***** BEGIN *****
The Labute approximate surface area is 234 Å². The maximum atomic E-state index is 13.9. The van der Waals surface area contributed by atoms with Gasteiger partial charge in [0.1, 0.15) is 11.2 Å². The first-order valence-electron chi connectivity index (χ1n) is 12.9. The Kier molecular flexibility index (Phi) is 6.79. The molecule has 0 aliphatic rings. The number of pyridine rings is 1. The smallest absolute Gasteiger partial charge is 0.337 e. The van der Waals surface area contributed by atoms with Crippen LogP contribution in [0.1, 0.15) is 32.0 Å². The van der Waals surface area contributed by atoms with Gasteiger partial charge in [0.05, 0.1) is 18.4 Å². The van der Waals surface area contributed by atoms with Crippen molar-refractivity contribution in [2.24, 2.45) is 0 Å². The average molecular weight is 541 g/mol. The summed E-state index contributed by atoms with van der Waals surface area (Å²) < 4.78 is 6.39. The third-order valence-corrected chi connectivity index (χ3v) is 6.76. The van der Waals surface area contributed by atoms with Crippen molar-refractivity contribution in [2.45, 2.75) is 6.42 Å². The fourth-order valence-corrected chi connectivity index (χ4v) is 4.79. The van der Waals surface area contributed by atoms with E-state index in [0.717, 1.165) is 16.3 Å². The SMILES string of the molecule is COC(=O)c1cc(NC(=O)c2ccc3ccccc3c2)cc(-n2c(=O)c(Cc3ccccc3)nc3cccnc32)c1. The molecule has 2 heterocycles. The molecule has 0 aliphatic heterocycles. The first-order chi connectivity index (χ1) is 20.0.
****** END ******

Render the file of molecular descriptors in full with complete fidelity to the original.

The Labute approximate surface area is 234 Å². The maximum atomic E-state index is 13.9. The van der Waals surface area contributed by atoms with Gasteiger partial charge in [0.1, 0.15) is 11.2 Å². The first-order valence-electron chi connectivity index (χ1n) is 12.9. The Kier molecular flexibility index (Phi) is 6.79. The molecule has 0 aliphatic rings. The number of pyridine rings is 1. The smallest absolute Gasteiger partial charge is 0.337 e. The van der Waals surface area contributed by atoms with Crippen LogP contribution in [0.1, 0.15) is 32.0 Å². The van der Waals surface area contributed by atoms with Gasteiger partial charge in [0.05, 0.1) is 18.4 Å². The van der Waals surface area contributed by atoms with Crippen molar-refractivity contribution in [2.24, 2.45) is 0 Å². The average molecular weight is 541 g/mol. The summed E-state index contributed by atoms with van der Waals surface area (Å²) < 4.78 is 6.39. The third-order valence-corrected chi connectivity index (χ3v) is 6.76. The van der Waals surface area contributed by atoms with Crippen molar-refractivity contribution in [2.45, 2.75) is 6.42 Å². The fourth-order valence-corrected chi connectivity index (χ4v) is 4.79. The van der Waals surface area contributed by atoms with E-state index in [0.717, 1.165) is 16.3 Å². The SMILES string of the molecule is COC(=O)c1cc(NC(=O)c2ccc3ccccc3c2)cc(-n2c(=O)c(Cc3ccccc3)nc3cccnc32)c1. The molecule has 2 heterocycles. The molecule has 0 aliphatic heterocycles. The first-order chi connectivity index (χ1) is 20.0.